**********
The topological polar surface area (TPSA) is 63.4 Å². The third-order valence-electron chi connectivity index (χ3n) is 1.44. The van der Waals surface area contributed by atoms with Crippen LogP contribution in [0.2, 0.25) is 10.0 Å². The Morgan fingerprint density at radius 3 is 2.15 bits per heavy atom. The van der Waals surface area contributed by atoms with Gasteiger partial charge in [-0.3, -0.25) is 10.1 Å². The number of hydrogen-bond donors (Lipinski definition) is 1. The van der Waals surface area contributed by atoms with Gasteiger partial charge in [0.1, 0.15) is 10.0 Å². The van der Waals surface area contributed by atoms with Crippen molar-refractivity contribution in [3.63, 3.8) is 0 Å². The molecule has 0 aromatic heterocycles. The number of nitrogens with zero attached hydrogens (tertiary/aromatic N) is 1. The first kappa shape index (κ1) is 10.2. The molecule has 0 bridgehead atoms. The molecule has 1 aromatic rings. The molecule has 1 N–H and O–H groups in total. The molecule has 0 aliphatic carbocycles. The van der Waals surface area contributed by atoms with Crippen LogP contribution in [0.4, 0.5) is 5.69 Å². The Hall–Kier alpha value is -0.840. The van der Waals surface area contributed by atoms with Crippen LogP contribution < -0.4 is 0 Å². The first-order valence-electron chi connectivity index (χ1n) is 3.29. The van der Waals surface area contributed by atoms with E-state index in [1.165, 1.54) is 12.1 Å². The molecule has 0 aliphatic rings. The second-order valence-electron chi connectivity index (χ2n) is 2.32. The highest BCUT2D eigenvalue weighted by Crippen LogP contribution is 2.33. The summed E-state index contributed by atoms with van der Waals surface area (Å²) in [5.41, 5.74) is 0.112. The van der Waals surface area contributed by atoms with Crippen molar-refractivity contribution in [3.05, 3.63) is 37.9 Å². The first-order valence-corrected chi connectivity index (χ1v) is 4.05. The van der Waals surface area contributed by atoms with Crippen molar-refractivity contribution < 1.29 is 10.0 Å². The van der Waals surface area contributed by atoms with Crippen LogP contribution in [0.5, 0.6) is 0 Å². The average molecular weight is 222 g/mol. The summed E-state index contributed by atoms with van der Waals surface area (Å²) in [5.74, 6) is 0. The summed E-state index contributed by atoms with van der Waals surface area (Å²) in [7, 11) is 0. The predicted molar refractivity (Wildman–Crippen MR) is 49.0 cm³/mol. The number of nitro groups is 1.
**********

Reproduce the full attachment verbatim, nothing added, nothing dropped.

The topological polar surface area (TPSA) is 63.4 Å². The third-order valence-electron chi connectivity index (χ3n) is 1.44. The van der Waals surface area contributed by atoms with Crippen LogP contribution in [0.2, 0.25) is 10.0 Å². The Morgan fingerprint density at radius 3 is 2.15 bits per heavy atom. The van der Waals surface area contributed by atoms with Gasteiger partial charge in [-0.3, -0.25) is 10.1 Å². The number of hydrogen-bond donors (Lipinski definition) is 1. The van der Waals surface area contributed by atoms with Gasteiger partial charge in [0.1, 0.15) is 10.0 Å². The van der Waals surface area contributed by atoms with Crippen molar-refractivity contribution in [3.63, 3.8) is 0 Å². The molecule has 0 aromatic heterocycles. The number of nitrogens with zero attached hydrogens (tertiary/aromatic N) is 1. The first kappa shape index (κ1) is 10.2. The molecule has 0 bridgehead atoms. The molecule has 1 aromatic rings. The molecule has 1 N–H and O–H groups in total. The molecule has 0 aliphatic carbocycles. The van der Waals surface area contributed by atoms with Crippen LogP contribution in [0.4, 0.5) is 5.69 Å². The Hall–Kier alpha value is -0.840. The van der Waals surface area contributed by atoms with Crippen LogP contribution < -0.4 is 0 Å². The first-order valence-electron chi connectivity index (χ1n) is 3.29. The van der Waals surface area contributed by atoms with E-state index in [1.165, 1.54) is 12.1 Å². The molecule has 0 aliphatic rings. The second-order valence-electron chi connectivity index (χ2n) is 2.32. The highest BCUT2D eigenvalue weighted by Crippen LogP contribution is 2.33. The summed E-state index contributed by atoms with van der Waals surface area (Å²) in [5.41, 5.74) is 0.112. The van der Waals surface area contributed by atoms with Crippen molar-refractivity contribution in [3.05, 3.63) is 37.9 Å². The first-order valence-corrected chi connectivity index (χ1v) is 4.05. The van der Waals surface area contributed by atoms with Crippen molar-refractivity contribution < 1.29 is 10.0 Å². The van der Waals surface area contributed by atoms with Crippen LogP contribution in [0.5, 0.6) is 0 Å². The average molecular weight is 222 g/mol. The summed E-state index contributed by atoms with van der Waals surface area (Å²) in [5.74, 6) is 0. The summed E-state index contributed by atoms with van der Waals surface area (Å²) in [7, 11) is 0. The predicted molar refractivity (Wildman–Crippen MR) is 49.0 cm³/mol. The number of nitro groups is 1.